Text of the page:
While we certainly don’t suggest jumping into the purchase of a home with a full-scale mold problem, it’s helpful to have an understanding of what types of mold are frequently found in residences and how serious they are.
Common Types of Mold in Homes
Types of Aspergillus and cladosporium molds are common in homes – the former may appear in home a/c systems, carpets, walls, and basements; while the latter is the black or green spotty mold that may be on the back of toilets, in shower stalls, on window frames, etc. If present in a home, stachybotrys chartarum (“black mold”) is often found behind or in wallpaper, drywall, or basements where water damage has occurred and not been remediated. Penicillium (sound familiar?) is not just found on foods, but sometimes in home walls and insulation. There are many, many types of molds – what is common in one part of the world may be less common elsewhere.
Is All Mold Bad?
In a word: no! There are more than 10,000 kinds of mold (at least!) in the world, and many kinds are beneficial. Unless you can live in a hermetically sealed environment, you are likely breathing small amounts of mold spores every day. Most people are not sensitive to this routine exposure to common molds. However, some people are allergic to specific types of mold, there are a few types of mold that are toxic to everyone, and some people are sensitive to mold exposure if it’s long-term or particularly concentrated. So the questions to ask are: first, what kind of mold is present; and second, how much mold is present. The best way to determine the answers to these questions is to engage a professional environmental quality inspector – not a mold remediation specialist. In the Triad, we recommend Environmental Solutions Group (ESG) for unbiased, high-quality testing and remediation advice.
The Difference Between Mold and Mildew
Both mildew and mold refer to fungus growths on surfaces. Generally, which word is used depends on the quantity and location the fungus is found. Mildew is a surface fungus that is commonly found and easily cleaned – imagine the grey and white stuff that grows in your shower or on paper and old fabric. Mold tends to refer to more colorful stuff: darker black, red, green-ish fungus that’s a little thicker and furrier. Typically, in real estate, we call fungus that’s on or in walls or other permanent structures mold. We don’t typically worry about mildew when it’s found in normal places; but when we find mold on structures, we get concerned.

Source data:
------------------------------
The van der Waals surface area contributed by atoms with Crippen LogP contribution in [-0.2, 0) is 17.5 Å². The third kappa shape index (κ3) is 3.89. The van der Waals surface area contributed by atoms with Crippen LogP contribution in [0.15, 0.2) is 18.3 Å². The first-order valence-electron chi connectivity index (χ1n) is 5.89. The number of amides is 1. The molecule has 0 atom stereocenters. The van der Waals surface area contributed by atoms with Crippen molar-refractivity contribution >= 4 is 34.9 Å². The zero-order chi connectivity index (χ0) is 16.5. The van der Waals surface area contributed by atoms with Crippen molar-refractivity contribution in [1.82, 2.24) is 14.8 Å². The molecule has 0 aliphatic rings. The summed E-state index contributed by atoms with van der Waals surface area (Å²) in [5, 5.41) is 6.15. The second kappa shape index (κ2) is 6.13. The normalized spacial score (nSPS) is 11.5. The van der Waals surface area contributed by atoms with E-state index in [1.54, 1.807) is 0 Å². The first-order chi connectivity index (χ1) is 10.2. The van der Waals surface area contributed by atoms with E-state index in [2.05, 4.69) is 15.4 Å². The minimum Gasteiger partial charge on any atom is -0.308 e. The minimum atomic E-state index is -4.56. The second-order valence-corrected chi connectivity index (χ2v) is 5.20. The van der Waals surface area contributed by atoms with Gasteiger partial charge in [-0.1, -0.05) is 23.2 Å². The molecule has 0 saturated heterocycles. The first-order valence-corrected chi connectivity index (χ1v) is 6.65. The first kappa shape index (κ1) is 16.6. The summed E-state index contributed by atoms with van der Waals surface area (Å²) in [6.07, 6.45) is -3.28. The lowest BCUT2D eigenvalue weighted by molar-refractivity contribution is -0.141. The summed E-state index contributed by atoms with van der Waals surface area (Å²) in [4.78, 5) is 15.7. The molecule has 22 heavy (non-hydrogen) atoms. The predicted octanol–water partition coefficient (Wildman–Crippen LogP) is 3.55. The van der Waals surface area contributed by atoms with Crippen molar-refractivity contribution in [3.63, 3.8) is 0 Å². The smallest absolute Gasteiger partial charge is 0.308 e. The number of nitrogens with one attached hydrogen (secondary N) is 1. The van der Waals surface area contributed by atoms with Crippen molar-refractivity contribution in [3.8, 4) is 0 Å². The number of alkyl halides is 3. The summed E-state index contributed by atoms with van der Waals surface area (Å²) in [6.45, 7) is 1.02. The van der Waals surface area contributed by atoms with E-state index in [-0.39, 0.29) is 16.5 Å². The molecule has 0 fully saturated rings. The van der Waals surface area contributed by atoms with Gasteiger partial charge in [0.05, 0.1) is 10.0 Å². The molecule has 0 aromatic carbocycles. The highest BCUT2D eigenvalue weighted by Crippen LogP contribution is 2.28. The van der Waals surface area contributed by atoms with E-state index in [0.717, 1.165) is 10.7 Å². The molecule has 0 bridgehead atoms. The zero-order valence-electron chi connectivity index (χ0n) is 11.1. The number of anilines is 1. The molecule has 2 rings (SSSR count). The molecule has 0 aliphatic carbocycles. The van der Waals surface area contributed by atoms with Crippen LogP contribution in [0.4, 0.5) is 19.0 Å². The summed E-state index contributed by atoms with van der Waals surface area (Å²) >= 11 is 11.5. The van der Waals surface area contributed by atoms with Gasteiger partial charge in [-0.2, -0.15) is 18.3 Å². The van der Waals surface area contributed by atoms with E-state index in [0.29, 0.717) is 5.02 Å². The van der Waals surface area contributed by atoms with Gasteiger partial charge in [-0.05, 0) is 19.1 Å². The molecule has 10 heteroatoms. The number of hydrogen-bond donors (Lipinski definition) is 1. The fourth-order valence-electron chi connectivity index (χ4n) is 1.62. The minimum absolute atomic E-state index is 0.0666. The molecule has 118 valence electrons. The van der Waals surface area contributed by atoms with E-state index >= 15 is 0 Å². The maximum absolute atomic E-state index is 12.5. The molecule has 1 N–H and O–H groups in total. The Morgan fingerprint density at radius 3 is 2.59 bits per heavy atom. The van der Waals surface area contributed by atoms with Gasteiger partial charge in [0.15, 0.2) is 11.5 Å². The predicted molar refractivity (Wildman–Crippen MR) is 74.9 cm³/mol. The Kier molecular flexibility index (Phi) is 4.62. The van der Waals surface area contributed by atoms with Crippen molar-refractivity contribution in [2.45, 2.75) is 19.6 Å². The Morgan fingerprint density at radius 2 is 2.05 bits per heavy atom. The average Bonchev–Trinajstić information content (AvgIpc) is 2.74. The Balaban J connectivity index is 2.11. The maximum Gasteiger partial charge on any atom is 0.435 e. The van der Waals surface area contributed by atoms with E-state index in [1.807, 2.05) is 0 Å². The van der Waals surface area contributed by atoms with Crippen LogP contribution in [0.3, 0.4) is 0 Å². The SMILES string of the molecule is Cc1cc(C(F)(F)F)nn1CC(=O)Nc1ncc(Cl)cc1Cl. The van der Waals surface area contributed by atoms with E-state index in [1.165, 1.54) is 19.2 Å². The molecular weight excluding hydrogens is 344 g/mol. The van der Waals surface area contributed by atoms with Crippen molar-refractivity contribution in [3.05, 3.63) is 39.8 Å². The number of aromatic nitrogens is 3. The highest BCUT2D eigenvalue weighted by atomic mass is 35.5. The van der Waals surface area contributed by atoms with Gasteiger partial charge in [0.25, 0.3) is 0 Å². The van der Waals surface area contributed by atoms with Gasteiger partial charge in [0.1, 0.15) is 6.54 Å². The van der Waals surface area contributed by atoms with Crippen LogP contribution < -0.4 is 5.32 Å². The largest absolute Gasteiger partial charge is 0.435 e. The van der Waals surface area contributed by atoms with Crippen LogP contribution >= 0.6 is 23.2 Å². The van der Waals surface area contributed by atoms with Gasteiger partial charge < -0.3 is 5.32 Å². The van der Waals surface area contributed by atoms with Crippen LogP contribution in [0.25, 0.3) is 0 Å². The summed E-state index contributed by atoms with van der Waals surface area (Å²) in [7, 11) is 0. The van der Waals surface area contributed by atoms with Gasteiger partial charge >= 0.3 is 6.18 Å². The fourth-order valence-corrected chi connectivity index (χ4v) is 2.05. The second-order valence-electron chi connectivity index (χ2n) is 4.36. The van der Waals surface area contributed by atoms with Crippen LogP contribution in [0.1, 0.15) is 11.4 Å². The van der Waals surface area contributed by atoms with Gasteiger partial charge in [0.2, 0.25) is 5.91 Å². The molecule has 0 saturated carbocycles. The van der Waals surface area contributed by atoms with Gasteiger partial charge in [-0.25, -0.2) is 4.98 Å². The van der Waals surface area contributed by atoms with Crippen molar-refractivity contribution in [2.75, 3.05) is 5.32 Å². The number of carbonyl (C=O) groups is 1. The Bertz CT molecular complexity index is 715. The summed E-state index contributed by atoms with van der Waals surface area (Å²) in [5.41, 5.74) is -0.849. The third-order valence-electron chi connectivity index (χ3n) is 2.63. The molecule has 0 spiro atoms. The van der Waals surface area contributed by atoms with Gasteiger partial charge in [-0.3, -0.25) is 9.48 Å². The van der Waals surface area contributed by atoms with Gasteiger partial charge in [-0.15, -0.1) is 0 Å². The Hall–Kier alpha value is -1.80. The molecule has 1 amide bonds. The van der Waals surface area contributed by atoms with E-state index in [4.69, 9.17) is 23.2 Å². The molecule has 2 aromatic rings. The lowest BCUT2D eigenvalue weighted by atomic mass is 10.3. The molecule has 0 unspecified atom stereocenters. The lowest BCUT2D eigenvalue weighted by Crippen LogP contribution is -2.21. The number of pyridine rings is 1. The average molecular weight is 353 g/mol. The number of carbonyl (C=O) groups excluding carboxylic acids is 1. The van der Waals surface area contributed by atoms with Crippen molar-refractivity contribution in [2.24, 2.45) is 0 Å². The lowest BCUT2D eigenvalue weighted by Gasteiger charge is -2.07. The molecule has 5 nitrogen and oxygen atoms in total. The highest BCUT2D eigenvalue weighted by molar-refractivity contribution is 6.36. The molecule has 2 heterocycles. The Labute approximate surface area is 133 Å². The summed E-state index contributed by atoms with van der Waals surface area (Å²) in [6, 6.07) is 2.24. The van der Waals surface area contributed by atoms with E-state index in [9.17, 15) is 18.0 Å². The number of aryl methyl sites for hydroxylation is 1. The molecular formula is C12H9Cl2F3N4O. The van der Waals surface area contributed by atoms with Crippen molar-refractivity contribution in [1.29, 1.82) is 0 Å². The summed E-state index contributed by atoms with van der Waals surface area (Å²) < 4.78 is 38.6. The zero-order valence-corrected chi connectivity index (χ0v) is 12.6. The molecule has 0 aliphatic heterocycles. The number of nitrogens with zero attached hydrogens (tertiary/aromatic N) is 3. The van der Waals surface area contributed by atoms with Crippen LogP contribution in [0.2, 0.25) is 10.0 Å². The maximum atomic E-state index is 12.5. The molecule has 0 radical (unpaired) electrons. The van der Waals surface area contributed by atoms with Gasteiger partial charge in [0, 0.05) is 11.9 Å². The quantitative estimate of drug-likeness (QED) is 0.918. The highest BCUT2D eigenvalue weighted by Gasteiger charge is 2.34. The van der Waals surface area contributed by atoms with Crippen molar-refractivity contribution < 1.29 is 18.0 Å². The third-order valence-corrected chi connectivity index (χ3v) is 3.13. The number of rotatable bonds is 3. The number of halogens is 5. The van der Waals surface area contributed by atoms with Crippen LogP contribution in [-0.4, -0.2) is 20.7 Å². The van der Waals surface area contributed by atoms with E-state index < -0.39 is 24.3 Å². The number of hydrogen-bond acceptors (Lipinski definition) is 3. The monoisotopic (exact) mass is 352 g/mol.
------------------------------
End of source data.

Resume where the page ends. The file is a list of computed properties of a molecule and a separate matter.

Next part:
Negotiating for Remediation
If you’ve found your dream house, but an inspection uncovers mold – or you have reason to worry about possible mold because of historical flooding in the area – don’t panic, but do be aware. In some cases, home sellers can be sued for mold remediation if it can be proved they knew mold issues existed when they listed and sold their home but didn’t disclose them. However, that’s a hard thing to prove, and it’s far better to resolve any mold concerns before closing. Your real estate professional can help you determine the best course of action. In general, we advise performing an environmental quality assessment of the home, including air quality and mold testing, prior to closing. If the results reveal any serious concerns, you would be wise to ask the seller to have the issue remediated professionally before closing. If there’s some reason why this isn’t feasible, we strongly suggest getting estimates for remediation yourself and asking the seller for a price reduction based on those estimates.
Having mold in a home you wish to purchase doesn’t have to be a deal-breaker, any more than having termites. It’s just essential to find out how serious the problem is, what kind of damage has already been caused, and how significant a remediation will be required to make the home safe and healthy to live in.
Please remember that we are here to advise you – whether you are buying or selling a home – and we will always do our best to help you make wise decisions about this important investment. If you need advice about mold or other home-buying concerns, give us a call or send us an email.
At The Vincent Group at GreatNest, we are proud to save our clients money by charging a low set fee instead of a percentage commission. We are a full-service real estate company serving buyers and sellers in Greensboro, High Point, Winston-Salem, Summerfield, Oak Ridge, Jamestown, and other Piedmont Triad areas. Please get in touch with our experienced real estate professionals by calling (336) 790-5210 or by emailing Steve Vincent. Visit our website at greatnest.com.